Syllogisms in English Literature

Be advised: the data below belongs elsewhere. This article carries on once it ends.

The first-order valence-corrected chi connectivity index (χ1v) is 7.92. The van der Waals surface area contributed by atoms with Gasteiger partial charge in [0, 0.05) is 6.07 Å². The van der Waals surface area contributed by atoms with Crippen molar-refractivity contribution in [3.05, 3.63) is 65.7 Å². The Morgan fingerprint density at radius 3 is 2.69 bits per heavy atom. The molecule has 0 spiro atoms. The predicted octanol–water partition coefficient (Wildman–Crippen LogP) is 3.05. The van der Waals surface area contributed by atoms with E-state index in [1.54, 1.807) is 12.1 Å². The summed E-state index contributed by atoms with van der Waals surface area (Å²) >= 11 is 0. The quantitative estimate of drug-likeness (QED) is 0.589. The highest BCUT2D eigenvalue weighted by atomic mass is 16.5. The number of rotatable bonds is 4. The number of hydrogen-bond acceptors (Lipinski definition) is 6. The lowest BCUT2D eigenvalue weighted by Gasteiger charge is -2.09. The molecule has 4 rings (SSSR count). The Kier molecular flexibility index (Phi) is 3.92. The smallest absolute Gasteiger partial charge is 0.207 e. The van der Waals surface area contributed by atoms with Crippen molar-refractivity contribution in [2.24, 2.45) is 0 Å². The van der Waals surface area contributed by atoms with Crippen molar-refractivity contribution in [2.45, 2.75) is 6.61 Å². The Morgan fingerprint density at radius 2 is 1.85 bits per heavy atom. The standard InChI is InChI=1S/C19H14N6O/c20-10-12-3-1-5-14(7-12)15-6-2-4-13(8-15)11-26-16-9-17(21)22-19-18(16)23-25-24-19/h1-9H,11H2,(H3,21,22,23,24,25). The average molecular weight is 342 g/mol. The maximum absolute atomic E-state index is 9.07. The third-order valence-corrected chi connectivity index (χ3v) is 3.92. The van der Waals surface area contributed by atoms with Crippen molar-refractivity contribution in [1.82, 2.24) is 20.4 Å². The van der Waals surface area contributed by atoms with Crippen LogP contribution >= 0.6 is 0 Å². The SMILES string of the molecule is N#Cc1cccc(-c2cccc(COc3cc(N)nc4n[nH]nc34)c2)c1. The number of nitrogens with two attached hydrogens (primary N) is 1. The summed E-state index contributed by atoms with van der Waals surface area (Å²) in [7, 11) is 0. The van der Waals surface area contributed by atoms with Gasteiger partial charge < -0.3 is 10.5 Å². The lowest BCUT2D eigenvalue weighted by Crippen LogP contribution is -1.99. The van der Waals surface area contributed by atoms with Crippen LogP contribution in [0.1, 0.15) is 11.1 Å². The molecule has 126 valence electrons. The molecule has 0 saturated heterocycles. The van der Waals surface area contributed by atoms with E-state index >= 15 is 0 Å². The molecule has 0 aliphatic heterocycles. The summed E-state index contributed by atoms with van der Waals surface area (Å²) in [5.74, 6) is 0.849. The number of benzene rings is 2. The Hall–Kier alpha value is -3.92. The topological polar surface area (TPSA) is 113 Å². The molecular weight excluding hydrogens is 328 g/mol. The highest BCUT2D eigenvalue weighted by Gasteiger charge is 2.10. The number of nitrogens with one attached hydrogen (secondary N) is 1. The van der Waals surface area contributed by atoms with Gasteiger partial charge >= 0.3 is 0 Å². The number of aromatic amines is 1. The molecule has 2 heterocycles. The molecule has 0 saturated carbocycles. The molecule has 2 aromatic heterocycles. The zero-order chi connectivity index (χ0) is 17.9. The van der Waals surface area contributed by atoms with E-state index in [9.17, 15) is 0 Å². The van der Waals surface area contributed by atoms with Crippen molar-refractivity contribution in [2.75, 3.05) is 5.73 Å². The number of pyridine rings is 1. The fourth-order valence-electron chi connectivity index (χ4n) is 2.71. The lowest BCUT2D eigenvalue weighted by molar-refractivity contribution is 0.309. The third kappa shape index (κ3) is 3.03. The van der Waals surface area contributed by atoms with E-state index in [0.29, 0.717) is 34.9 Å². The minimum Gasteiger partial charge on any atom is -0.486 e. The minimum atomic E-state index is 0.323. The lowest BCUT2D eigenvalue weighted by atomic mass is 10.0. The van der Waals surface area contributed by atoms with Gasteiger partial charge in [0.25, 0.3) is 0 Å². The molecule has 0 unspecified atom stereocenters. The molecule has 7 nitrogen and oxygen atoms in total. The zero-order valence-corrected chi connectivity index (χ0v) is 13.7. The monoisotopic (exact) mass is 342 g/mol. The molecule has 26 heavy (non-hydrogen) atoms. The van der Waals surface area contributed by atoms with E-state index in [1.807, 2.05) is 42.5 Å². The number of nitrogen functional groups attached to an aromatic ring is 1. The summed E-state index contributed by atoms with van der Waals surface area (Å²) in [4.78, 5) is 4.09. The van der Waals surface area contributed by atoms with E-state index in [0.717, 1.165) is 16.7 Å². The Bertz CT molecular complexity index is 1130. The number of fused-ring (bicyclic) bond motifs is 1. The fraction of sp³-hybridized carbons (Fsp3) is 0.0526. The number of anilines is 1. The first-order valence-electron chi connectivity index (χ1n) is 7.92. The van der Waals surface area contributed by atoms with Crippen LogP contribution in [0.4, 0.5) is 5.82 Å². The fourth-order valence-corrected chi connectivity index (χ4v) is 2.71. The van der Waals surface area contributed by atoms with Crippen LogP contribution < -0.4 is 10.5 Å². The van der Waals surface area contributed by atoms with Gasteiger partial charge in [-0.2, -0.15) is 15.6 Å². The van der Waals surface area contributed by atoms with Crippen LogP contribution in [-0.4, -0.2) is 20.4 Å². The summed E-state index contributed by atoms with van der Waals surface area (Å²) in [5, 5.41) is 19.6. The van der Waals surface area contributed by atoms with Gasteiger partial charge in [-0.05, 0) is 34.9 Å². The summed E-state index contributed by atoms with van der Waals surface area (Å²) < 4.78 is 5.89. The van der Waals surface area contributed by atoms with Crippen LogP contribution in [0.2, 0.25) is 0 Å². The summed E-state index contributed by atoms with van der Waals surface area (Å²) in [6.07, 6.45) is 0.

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Part 1 - Syllogism: All the mean people are creatures that are not pleasant Only creatures that are not pleasant are creatures that will be disliked A syllogism is an argument in which one issue is inferred from two or more premises. For instance, in the above examples we see: There are mean people All mean people are creatures All mean people are creatures who are not pleasant Therefore, all mean people are unpleasant Creatures may be pleasant or unpleasant Creatures may be liked or disliked Unpleasant creatures will be disliked Therefore, mean people will be disliked The syllogies are based on a set of facts from the author. The use of all, though, implies an imperative all mean people will be disliked, which may or may not be true because some people may actually like mean people or mean creatures. Additionally, meanness is perhaps a gray area it may be expressed societally or culturally. Some societies, for instance, have little respect for wildlife and see them as encroaching upon their land and farm; others see the protection of wildlife part of the human ethic, and therefore people who are mean to animals are mean a value judgment. We can infer, though, some absolutes based on the syllogies: in the world there are creatures that are nice and creatures that are mean, and creatures that are pleasant or unpleasant. We do not have an absolute definition of those creatures, but the syllogies imply that mean creatures are unpleasant and therefore people do not

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